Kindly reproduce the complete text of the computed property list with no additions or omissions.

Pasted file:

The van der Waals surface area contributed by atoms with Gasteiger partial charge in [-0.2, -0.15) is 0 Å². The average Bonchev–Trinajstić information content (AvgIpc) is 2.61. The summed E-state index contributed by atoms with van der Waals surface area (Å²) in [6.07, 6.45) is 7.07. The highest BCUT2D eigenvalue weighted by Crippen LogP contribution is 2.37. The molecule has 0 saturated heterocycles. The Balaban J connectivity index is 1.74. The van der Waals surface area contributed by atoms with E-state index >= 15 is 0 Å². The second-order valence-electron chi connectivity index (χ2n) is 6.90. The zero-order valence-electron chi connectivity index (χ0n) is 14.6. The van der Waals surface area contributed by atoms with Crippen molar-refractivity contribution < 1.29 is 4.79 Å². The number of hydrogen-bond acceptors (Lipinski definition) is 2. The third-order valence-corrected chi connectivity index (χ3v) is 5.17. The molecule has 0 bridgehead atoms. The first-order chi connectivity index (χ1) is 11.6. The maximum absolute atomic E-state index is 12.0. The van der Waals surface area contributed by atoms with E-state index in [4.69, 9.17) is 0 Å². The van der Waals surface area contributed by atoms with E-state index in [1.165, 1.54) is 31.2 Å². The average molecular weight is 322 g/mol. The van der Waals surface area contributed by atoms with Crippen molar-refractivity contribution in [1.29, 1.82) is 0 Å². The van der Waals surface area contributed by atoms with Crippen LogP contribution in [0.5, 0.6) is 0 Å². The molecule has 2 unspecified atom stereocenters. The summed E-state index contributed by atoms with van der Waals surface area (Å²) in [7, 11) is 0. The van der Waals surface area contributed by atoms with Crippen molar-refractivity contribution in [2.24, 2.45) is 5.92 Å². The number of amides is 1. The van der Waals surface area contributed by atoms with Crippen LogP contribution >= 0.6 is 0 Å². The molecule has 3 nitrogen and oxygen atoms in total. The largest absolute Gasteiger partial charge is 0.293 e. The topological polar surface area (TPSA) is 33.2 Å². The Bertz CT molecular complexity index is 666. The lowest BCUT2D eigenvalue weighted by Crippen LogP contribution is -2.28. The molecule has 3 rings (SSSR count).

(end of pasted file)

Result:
The van der Waals surface area contributed by atoms with Gasteiger partial charge in [-0.2, -0.15) is 0 Å². The average Bonchev–Trinajstić information content (AvgIpc) is 2.61. The summed E-state index contributed by atoms with van der Waals surface area (Å²) in [6.07, 6.45) is 7.07. The highest BCUT2D eigenvalue weighted by Crippen LogP contribution is 2.37. The molecule has 0 saturated heterocycles. The Balaban J connectivity index is 1.74. The van der Waals surface area contributed by atoms with E-state index >= 15 is 0 Å². The second-order valence-electron chi connectivity index (χ2n) is 6.90. The zero-order valence-electron chi connectivity index (χ0n) is 14.6. The van der Waals surface area contributed by atoms with Crippen molar-refractivity contribution < 1.29 is 4.79 Å². The number of hydrogen-bond acceptors (Lipinski definition) is 2. The third-order valence-corrected chi connectivity index (χ3v) is 5.17. The molecule has 0 bridgehead atoms. The first-order chi connectivity index (χ1) is 11.6. The maximum absolute atomic E-state index is 12.0. The van der Waals surface area contributed by atoms with E-state index in [4.69, 9.17) is 0 Å². The van der Waals surface area contributed by atoms with E-state index in [1.165, 1.54) is 31.2 Å². The average molecular weight is 322 g/mol. The van der Waals surface area contributed by atoms with Crippen molar-refractivity contribution in [1.29, 1.82) is 0 Å². The van der Waals surface area contributed by atoms with Crippen LogP contribution in [0.5, 0.6) is 0 Å². The molecule has 2 unspecified atom stereocenters. The summed E-state index contributed by atoms with van der Waals surface area (Å²) in [7, 11) is 0. The van der Waals surface area contributed by atoms with Crippen molar-refractivity contribution in [2.24, 2.45) is 5.92 Å². The number of amides is 1. The van der Waals surface area contributed by atoms with Crippen LogP contribution >= 0.6 is 0 Å². The molecule has 3 nitrogen and oxygen atoms in total. The largest absolute Gasteiger partial charge is 0.293 e. The topological polar surface area (TPSA) is 33.2 Å². The Bertz CT molecular complexity index is 666. The lowest BCUT2D eigenvalue weighted by Crippen LogP contribution is -2.28. The molecule has 3 rings (SSSR count).